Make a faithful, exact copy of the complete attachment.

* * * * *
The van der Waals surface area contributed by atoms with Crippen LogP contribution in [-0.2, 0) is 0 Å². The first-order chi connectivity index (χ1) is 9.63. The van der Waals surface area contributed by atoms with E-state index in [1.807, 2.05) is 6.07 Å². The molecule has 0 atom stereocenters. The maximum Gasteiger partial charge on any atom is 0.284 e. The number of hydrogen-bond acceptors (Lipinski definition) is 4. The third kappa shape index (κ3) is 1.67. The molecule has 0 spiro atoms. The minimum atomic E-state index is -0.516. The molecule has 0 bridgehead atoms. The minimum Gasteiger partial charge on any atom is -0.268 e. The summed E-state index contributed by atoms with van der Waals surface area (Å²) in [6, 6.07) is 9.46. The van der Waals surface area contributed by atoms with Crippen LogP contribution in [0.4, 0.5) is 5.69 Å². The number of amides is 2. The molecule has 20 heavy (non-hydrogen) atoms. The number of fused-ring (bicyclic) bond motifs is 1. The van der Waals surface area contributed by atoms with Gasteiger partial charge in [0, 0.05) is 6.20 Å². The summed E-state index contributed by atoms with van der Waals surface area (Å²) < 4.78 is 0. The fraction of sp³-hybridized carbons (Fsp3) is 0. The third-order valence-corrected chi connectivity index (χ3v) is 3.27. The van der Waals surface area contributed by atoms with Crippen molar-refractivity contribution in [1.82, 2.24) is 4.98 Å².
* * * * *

The van der Waals surface area contributed by atoms with Crippen LogP contribution in [-0.2, 0) is 0 Å². The first-order chi connectivity index (χ1) is 9.63. The van der Waals surface area contributed by atoms with E-state index in [1.807, 2.05) is 6.07 Å². The molecule has 0 atom stereocenters. The maximum Gasteiger partial charge on any atom is 0.284 e. The number of hydrogen-bond acceptors (Lipinski definition) is 4. The third kappa shape index (κ3) is 1.67. The molecule has 0 spiro atoms. The minimum atomic E-state index is -0.516. The molecule has 0 bridgehead atoms. The minimum Gasteiger partial charge on any atom is -0.268 e. The summed E-state index contributed by atoms with van der Waals surface area (Å²) in [6, 6.07) is 9.46. The van der Waals surface area contributed by atoms with Crippen LogP contribution in [0.4, 0.5) is 5.69 Å². The number of amides is 2. The molecule has 20 heavy (non-hydrogen) atoms. The number of fused-ring (bicyclic) bond motifs is 1. The van der Waals surface area contributed by atoms with Gasteiger partial charge in [0, 0.05) is 6.20 Å². The summed E-state index contributed by atoms with van der Waals surface area (Å²) < 4.78 is 0. The fraction of sp³-hybridized carbons (Fsp3) is 0. The third-order valence-corrected chi connectivity index (χ3v) is 3.27. The van der Waals surface area contributed by atoms with Crippen molar-refractivity contribution in [1.82, 2.24) is 4.98 Å².